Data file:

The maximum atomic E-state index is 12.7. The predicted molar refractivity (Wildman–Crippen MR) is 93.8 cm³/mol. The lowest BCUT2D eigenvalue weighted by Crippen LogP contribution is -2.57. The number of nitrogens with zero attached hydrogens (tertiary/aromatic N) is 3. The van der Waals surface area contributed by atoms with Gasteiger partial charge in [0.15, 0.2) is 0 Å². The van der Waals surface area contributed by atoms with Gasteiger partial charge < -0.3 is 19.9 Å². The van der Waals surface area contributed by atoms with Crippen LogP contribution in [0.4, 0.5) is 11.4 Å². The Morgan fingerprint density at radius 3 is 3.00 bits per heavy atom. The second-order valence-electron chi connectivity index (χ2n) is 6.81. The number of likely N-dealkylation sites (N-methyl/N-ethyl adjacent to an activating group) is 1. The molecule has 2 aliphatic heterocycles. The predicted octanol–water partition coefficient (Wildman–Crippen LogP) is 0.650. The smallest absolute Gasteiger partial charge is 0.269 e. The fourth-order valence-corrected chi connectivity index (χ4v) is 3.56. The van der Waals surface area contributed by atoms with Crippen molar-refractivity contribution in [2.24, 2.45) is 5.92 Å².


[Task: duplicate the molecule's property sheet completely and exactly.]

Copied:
The maximum atomic E-state index is 12.7. The predicted molar refractivity (Wildman–Crippen MR) is 93.8 cm³/mol. The lowest BCUT2D eigenvalue weighted by Crippen LogP contribution is -2.57. The number of nitrogens with zero attached hydrogens (tertiary/aromatic N) is 3. The van der Waals surface area contributed by atoms with Gasteiger partial charge in [0.15, 0.2) is 0 Å². The van der Waals surface area contributed by atoms with Gasteiger partial charge < -0.3 is 19.9 Å². The van der Waals surface area contributed by atoms with Crippen LogP contribution in [0.4, 0.5) is 11.4 Å². The Morgan fingerprint density at radius 3 is 3.00 bits per heavy atom. The second-order valence-electron chi connectivity index (χ2n) is 6.81. The number of likely N-dealkylation sites (N-methyl/N-ethyl adjacent to an activating group) is 1. The molecule has 2 aliphatic heterocycles. The predicted octanol–water partition coefficient (Wildman–Crippen LogP) is 0.650. The smallest absolute Gasteiger partial charge is 0.269 e. The fourth-order valence-corrected chi connectivity index (χ4v) is 3.56. The van der Waals surface area contributed by atoms with Crippen molar-refractivity contribution in [2.24, 2.45) is 5.92 Å².